Fast bowler Ollie Robinson is “good enough to thrive in Test cricket” if he gets his chance during the Pakistan series, says his Sussex head coach – and former Australia seamer – Jason Gillespie.
Robinson, 26, was added to England’s squad for the second Test last week, having taken 155 first-class wickets over the past two seasons.
And, although James Anderson is the only one nailed on for one of the likely four pace places at Southampton, Gillespie says Robinson is a genuine contender.
“We hope Ollie gets a crack in the next Test,” Gillespie told BBC Radio Sussex.
“He’s ready and deserves the chance. He’s good enough to absolutely thrive in Test cricket.”
Robinson will be competing for a place alongside Anderson – not only with his Sussex team-mate Jofra Archer – but also in-form Chris Woakes, left-armer Sam Curran, World Cup winner Mark Wood and Stuart Broad, fresh from his 500th Test wicket and still smarting from his last omission at the start of the West Indies series.
But England have made some attempts to try to rotate their squad during this lockdown period.
“He’s genuinely in the mix,” said Gillespie. “He certainly wouldn’t let anyone down. He’s tall, runs in, hits the seam, has good control and bowls long, penetrating spells.”
Sacked by Yorkshire, rejuvenated at Hove
Robinson, who was let go by Gillespie’s Yorkshire in 2014 then had a brief spell with Hampshire before joining Sussex in 2015, did not impress when called up for the England Lions last summer.
But that was on a flat track at Canterbury against the touring Australians – and his continued county form ensured that he got another chance this winter.
And it was a different story at the MCG in Melbourne in February when he helped make Australia A follow on, finishing with match figures of 7-145 in the Lions’ nine-wicket win.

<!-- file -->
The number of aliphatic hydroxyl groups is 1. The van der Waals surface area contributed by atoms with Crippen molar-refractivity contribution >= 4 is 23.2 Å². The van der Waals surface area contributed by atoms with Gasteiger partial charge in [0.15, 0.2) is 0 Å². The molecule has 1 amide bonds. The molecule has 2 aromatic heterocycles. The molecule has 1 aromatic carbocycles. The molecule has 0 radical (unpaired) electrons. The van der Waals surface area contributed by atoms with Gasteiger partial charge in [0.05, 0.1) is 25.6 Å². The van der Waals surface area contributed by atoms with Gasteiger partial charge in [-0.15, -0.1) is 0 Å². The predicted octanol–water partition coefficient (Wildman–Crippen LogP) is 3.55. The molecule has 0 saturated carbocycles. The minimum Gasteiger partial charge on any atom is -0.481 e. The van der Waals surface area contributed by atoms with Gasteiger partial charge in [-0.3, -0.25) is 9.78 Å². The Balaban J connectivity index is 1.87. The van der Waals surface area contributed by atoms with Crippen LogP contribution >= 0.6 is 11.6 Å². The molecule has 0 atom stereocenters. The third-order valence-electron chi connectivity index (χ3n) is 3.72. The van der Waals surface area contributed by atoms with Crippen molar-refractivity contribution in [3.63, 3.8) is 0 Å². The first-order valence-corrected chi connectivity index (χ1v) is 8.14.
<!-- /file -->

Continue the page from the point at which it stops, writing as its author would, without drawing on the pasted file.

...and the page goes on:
He remained part of the set-up when England announced their 55-man training squad – and he has carried on catching the eye, taking match figures of 8-65 in Sussex’s opening Bob Willis Trophy win over Hampshire.
And, when he was called back into the England party last week Sussex suffered badly without him, being caned for a record 423-run stand by Kent teenager Jordan Cox and Jack Leaning.
Australian fast bowling great Gillespie added: “There was a lot of feedback when he was in the Test bubble before the West Indies series that he was one of the best bowlers on show. They are looking at him closely.
“I am delighted for him. I spent a week with the England Lions in Hobart in the winter, and I know he performed well against the Australian XI.
“The feedback then was that Ollie was one of the pick of the bowlers, on the back of some good county form over the past few years.”
‘Ollie’s a bit of a cricket badger’
Gillespie took 259 wickets in 10 years of service for Australia, as well as setting the world record for the highest score by a nightwatchman (201 not out against Bangladesh in Chittagong in April 2006) in the last of his 71 Tests.
After his success with both Yorkshire and Adelaide Strikers, he is now a vastly respected coach too.
He was also in charge of Yorkshire when the young Robinson was sacked for showing an “unprofessional” attitude in 2014. But Gillespie admits that Robinson’s renewed, more mature approach to the a game has won him over and that he has rarely seen a player put in so much effort and research when it comes to the business of taking wickets.
“He’s one of the most researched bowlers I’ve come across,” said Gillespie.
“He’s a bit of a cricket badger. He looks at a lot of footage and studies a lot of opposition players.
“He looks at numbers and stats and formulates his plans for each batsman. He knows where their strengths and weaknesses are, where they play their shots and how to set his fields.”